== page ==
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In 1995, petitioner Timothy Haag was sentenced to mandatory life without parole for a crime he committed at the age of 17. In 2018, at a Miller-fix resentencing conducted pursuant to RCW 10.95.030, the resentencing court expressly found that “Haag is not irretrievably depraved nor irreparably corrupt.” Yet the court resentenced Haag to a term of 46 years to life; the earliest that he could be released is at the age of 63. Haag sought review by the Washington Supreme Court, arguing that the trial court erroneously emphasized retribution over mitigation and that his sentence amounted to an unconstitutional de facto life sentence. To this, the Supreme Court agreed, holding the resentencing court erred because it gave undue emphasis to retributive factors over mitigating factors. The Court also held Haag’s 46-year minimum term amounts to an unconstitutional de facto life sentence. Judgment was reversed and the matter remanded for resentencing. View "Washington v. Haag" on Justia Law

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In 2014, Seven Hills LLC began developing a cannabis production and processing business in Chelan County, Washington. After Seven Hills procured the relevant permits and began building on its property, Chelan County (County) passed Resolution 2015-94, which placed a moratorium on siting new cannabis-related businesses. While the moratorium was in place, Seven Hills received the necessary state licenses and began operating its cannabis production and processing business. Shortly thereafter, the County passed Resolution 2016-14, which changed the relevant ordinances resulting in the barring of new cannabis-related businesses. Seven Hills received a notice and order to abate zoning from the County Department of Community Development, containing four allegations: that Seven Hills had (1) produced and processed cannabis in violation of Resolution 2016-14; (2) constructed and operated unpermitted structures; (3) operated unpermitted propane tanks; and (4) created a public nuisance. A hearing examiner found Seven Hills committed all four violations; the trial court and the Court of Appeals affirmed. The Washington Supreme Court held the County’s resolution declaring a moratorium on siting new cannabis production and processing activities did not amend or replace existing zoning ordinances, and that Seven Hills established a nonconforming use prior to adoption of Resolution 2016-14. Further, the Court held that Resolution 2016-14 did amend the County’s ordinances defining agricultural use, but did not retroactively extinguish vested rights. Accordingly, the Court of Appeals was reversed in part and the matter remanded for further proceedings. View "Seven Hills, LLC v. Chelan County" on Justia Law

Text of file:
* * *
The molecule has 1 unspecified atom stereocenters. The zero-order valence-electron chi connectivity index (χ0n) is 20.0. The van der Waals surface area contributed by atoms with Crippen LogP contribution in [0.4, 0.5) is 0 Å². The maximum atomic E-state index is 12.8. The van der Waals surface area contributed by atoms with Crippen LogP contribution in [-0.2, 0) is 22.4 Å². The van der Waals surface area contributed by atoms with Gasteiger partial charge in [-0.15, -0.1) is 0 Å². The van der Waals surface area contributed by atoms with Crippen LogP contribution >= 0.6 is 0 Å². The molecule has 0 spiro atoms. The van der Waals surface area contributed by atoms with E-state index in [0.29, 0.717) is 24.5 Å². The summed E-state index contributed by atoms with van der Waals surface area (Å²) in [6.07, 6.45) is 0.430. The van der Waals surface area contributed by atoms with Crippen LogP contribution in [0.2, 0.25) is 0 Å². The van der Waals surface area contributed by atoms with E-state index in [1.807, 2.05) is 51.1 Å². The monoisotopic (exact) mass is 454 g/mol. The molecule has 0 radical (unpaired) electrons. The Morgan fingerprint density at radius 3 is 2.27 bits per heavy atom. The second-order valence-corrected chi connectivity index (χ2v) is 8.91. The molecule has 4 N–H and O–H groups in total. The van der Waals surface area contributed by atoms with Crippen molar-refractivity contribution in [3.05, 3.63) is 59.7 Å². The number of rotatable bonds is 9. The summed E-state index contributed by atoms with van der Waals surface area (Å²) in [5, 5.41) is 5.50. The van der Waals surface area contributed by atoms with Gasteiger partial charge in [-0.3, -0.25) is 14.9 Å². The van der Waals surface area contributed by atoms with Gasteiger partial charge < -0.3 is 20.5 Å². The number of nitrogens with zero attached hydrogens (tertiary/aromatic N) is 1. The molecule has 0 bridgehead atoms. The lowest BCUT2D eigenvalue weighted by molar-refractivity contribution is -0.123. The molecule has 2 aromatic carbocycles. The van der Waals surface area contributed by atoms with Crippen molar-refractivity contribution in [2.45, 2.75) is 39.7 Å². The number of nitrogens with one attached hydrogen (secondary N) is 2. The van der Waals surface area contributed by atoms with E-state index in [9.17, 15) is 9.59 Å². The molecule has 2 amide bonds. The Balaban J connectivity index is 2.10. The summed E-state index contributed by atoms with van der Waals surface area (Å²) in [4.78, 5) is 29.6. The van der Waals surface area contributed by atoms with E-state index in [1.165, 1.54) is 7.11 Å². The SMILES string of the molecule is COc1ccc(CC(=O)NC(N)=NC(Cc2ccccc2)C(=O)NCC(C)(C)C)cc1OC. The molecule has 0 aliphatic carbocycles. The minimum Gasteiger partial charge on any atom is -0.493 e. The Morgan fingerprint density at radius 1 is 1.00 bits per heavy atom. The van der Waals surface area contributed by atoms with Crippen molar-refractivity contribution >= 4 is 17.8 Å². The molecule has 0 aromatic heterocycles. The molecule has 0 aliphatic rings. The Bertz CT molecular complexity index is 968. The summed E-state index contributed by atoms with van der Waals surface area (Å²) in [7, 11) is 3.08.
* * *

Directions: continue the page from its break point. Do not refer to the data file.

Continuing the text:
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Petitioner Jessica Vazquez was convicted of maintaining a dwelling for controlled substances, possessing methamphetamine, and possession of drug paraphernalia. Sarah McFadden, Vazquez’s attorney, objected only once during trial, which resulted in the jury considering highly prejudicial, inadmissible evidence. Vazquez claimed the Court of Appeals did not properly evaluate counsel’s performance and that she was denied effective assistance of counsel. After review, the Washington Supreme Court agreed, holding that McFadden’s failure to object to inadmissible evidence fell below the standard for effective performance and that but for McFadden’s lack of objections, there was a reasonable probability that the outcome of the trial would have been different. The appellate court was reversed, and the case remanded for further proceedings. View "Washington v. Vazquez" on Justia Law

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Lake Hills Investments LLC sued AP Rushforth (AP) for breach of contract, alleging, among other things, that the work AP conducted on the Lake Hills Village project was defective. AP counterclaimed that Lake Hills underpaid them. At trial, an affirmative defense instruction (jury instruction 9) was given, stating that “AP has the burden to prove that Lake Hills provided the plans and specifications for an area of work at issue, that AP followed those plans and specifications, and that the [construction] defect resulted from defects in the plans or specifications. If you find from your consideration of all the evidence that this affirmative defense has been proved for a particular area, then your verdict should be for AP as to that area.” The Court of Appeals held that this instruction understated AP’s burden of proof and allowed the jury to find that if any part of the construction defect resulted from Lake Hills’ plans and specifications, then the jury could find for AP. The court concluded that the error was not harmless, reversed, and remanded for a new trial. The Washington Supreme Court reversed the Court of Appeals, finding that although jury instruction 9 had the potential to mislead the jury, Lake Hills could not show it was prejudiced. The Court of Appeals' judgment was reversed and the matter remanded for the appellate court to consider issues related to the trial court's award of attorney fees. View "Lake Hills Invs., LLC v. Rushforth Constr. Co., Inc." on Justia Law